There is thus provided, in accordance with a preferred embodiment of the present invention, a string assembly which includes an elongate element having a tensioner, and a frame assembly. The frame assembly includes a base fork, two articulating handle members and two articulating guide arms. The elongate element is strung along several locating posts which are found on the handle members and/or guide arms. The tensioner maintains the elongate element in a state of tension and attaches the elongate element to an anchor point located on the base fork.

The handle members each present a length, a finger grip end and a blunt end. The base fork design includes a body, two tines, a slot and a tensioner anchor point. Each of the lengths of the handle members are separately and rotationally attached to different tines of the base fork. The handle members are thus manipulated by a user applying physical pressure to the finger grip ends. The resulting movement of the handle members redefines the shape of the elongate element and drives the twisted engagement along a pathway.

The guide arms are used to regulate and synchronize the motion of the handle members. The guide arms each include a base fork end and a handle member end. Both base fork ends are rotationally connected together by a pivot post. The pivot post passes through the slot of the base fork and the base fork ends of both guide posts. The pivot post constrains the range of motion of the guide post base fork ends to along an axis defined by the base fork slot. Each of the handle member ends are separately rotationally attached to alternate handle member lengths. The mechanical linkage thus created by the rotational attachments of the guide arms to the pivot post and the two handle members imposes a coordination of the movement of the two handle members in relationship to each other and the base fork. This coordinated movement results in a more predictable and stable movement of the twisted engagement and user-friendly operation of the present invention.

In certain preferred embodiments of the present invention an additional tensioning element is strung between the blunt ends of each of the handle members. This tensioning element compresses the two blunt ends together and along a radius established by the relative positions of the rotational attachment points of the handle members to separate tines of the base fork. This force as introduced by the tensioning element tends therefore to pull the finger grip ends of the two handle members away from each other. Preferred embodiments of this type automatically tend to pull the blunt ends of the two hand members together while causing the correspondent finger grip ends to separate away from each other. This tension created by the attachment of the tensioning element is useful in certain preferred embodiments of the present invention by providing a more comfortable method of operation to the user of the invention. The anatomy of the human hand makes it easier for a user of the present invention to single handedly compress the two finger grip ends together than to pull them away from each other. An operator of the present invention will typically place the thumb and the forefinger of the same hand into separate finger grips of the invention. The muscles and bones of the hand are arranged so that the compression of the finger grips together by the forefinger and the thumb of the same hand is easier and less straining to accomplish than the action of pushing the finger grips away from each other with the hand in this typical operating position. The direction of the force provided by the addition of the tensioning element to the design of certain preferred embodiments of the present invention allows for more comfortable operation by driving the finger grips away from each other when the operator relaxes his or her operating hand. This embodiment requires the operator to deliver manual force in operating the present invention only in the directions of muscular motion which are more comfortable, and allows the force contributed by the tensioning element to, when the operator simply ceases to apply a compressive force, independently return the handle members to a position of device equilibrium wherein the finger grips are relatively separated from each other.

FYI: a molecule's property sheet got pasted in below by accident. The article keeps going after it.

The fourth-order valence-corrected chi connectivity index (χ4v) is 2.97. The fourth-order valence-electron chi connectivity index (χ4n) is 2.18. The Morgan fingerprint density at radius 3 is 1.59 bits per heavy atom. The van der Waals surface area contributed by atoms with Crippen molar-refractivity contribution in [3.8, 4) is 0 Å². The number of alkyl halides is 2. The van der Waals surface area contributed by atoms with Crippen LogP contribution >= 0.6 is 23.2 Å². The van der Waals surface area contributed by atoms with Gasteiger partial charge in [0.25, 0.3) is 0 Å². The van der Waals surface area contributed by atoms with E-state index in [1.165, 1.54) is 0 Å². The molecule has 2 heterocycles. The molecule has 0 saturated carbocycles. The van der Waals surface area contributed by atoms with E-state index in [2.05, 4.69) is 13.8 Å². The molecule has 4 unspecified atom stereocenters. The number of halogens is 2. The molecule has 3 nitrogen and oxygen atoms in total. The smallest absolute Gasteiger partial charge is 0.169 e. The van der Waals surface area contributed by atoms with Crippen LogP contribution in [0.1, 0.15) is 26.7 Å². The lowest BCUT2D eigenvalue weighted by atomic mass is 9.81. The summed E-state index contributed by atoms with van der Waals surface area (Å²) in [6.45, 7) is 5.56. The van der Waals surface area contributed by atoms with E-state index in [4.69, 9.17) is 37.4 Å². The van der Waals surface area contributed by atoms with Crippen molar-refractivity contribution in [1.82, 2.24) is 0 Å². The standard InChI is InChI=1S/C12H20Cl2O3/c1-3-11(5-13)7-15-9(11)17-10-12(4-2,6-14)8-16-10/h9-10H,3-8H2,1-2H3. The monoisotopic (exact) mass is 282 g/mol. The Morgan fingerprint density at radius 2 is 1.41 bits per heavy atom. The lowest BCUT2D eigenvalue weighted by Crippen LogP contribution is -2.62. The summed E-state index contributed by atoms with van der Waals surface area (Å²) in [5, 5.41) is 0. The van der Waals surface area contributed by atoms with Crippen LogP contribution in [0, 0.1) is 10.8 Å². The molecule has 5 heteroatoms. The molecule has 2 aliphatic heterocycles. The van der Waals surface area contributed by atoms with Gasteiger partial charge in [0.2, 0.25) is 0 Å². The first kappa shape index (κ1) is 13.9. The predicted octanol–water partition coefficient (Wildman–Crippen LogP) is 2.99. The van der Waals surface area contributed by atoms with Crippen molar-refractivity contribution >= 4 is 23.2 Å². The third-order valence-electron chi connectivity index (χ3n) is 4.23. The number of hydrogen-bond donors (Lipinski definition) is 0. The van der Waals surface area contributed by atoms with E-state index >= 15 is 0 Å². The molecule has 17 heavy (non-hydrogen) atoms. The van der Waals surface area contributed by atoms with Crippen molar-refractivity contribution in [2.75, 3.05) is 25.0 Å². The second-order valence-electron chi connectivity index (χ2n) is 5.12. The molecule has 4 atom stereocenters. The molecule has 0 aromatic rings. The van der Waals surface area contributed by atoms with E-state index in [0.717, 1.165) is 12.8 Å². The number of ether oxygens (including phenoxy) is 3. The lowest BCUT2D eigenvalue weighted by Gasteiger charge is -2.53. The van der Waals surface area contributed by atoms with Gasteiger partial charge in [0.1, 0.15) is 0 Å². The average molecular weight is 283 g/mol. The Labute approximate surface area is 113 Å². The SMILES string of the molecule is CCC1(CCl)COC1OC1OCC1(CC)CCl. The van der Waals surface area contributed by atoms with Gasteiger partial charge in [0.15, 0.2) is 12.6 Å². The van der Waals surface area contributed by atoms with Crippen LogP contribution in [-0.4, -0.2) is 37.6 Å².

A preferred method of operation of certain preferred embodiments the present invention includes the steps of a user (1) placing his or her thumb and forefinger of the same hand into separate finger grips, (2) aligning the frame of the invention about an area of a subject's skin, (3) aligning the twisted engagement where its direction of motion will cause it to engage and capture a hair or hairs which are to be removed from the subject, (4) manually compressing the two finger grips together, which causes the twisted engagement to move along a line of motion while removing hair, (5) relaxing his or her grip and allowing the force from the tensioning element to force the finger grips away from each other, and removing additional hair along a line of motion of the twisted engagement in a direction opposite to the motion caused in step 4.

The method of operation of certain preferred embodiments of the present invention which do not include a tensioning element may require that the operator manually push the finger grips away from each other as an alternative to step 5 of the method of operation described above.

It will be appreciated that the operator and the subject are the same person in certain alternate methods of operation of the present invention.